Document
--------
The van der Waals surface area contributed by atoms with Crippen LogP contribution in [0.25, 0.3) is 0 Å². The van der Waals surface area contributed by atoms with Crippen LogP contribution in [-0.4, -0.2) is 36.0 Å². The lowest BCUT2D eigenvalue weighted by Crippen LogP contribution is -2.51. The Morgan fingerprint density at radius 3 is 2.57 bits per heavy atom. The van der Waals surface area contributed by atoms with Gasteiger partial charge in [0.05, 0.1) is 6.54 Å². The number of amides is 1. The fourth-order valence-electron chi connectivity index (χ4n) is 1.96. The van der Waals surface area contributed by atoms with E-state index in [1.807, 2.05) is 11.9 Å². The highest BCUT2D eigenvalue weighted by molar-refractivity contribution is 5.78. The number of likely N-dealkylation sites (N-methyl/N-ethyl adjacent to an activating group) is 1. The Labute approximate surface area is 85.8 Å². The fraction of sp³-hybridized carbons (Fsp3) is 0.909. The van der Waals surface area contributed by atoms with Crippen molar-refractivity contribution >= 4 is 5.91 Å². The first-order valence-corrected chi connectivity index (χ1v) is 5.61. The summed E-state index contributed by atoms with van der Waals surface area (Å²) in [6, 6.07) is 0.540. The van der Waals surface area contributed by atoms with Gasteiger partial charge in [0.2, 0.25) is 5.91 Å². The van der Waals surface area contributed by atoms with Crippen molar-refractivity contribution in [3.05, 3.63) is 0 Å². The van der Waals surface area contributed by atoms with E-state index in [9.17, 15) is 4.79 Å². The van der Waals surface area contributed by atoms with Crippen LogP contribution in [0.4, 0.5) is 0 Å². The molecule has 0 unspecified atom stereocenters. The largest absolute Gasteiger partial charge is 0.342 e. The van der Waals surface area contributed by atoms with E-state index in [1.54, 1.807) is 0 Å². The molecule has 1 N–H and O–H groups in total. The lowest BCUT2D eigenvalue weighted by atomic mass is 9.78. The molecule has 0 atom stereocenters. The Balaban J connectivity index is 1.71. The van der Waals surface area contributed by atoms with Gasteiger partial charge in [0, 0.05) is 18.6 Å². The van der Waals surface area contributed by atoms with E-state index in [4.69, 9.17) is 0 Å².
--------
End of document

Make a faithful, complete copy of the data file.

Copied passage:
The van der Waals surface area contributed by atoms with Crippen LogP contribution in [0.25, 0.3) is 0 Å². The van der Waals surface area contributed by atoms with Crippen LogP contribution in [-0.4, -0.2) is 36.0 Å². The lowest BCUT2D eigenvalue weighted by Crippen LogP contribution is -2.51. The Morgan fingerprint density at radius 3 is 2.57 bits per heavy atom. The van der Waals surface area contributed by atoms with Gasteiger partial charge in [0.05, 0.1) is 6.54 Å². The number of amides is 1. The fourth-order valence-electron chi connectivity index (χ4n) is 1.96. The van der Waals surface area contributed by atoms with E-state index in [1.807, 2.05) is 11.9 Å². The highest BCUT2D eigenvalue weighted by molar-refractivity contribution is 5.78. The number of likely N-dealkylation sites (N-methyl/N-ethyl adjacent to an activating group) is 1. The Labute approximate surface area is 85.8 Å². The fraction of sp³-hybridized carbons (Fsp3) is 0.909. The van der Waals surface area contributed by atoms with Crippen molar-refractivity contribution >= 4 is 5.91 Å². The first-order valence-corrected chi connectivity index (χ1v) is 5.61. The summed E-state index contributed by atoms with van der Waals surface area (Å²) in [6, 6.07) is 0.540. The van der Waals surface area contributed by atoms with Gasteiger partial charge in [0.2, 0.25) is 5.91 Å². The van der Waals surface area contributed by atoms with Crippen molar-refractivity contribution in [3.05, 3.63) is 0 Å². The van der Waals surface area contributed by atoms with E-state index in [9.17, 15) is 4.79 Å². The van der Waals surface area contributed by atoms with Crippen LogP contribution in [0.4, 0.5) is 0 Å². The molecule has 0 unspecified atom stereocenters. The largest absolute Gasteiger partial charge is 0.342 e. The van der Waals surface area contributed by atoms with E-state index in [1.54, 1.807) is 0 Å². The molecule has 1 N–H and O–H groups in total. The lowest BCUT2D eigenvalue weighted by atomic mass is 9.78. The molecule has 0 atom stereocenters. The Balaban J connectivity index is 1.71. The van der Waals surface area contributed by atoms with Gasteiger partial charge in [0, 0.05) is 18.6 Å². The van der Waals surface area contributed by atoms with E-state index in [4.69, 9.17) is 0 Å².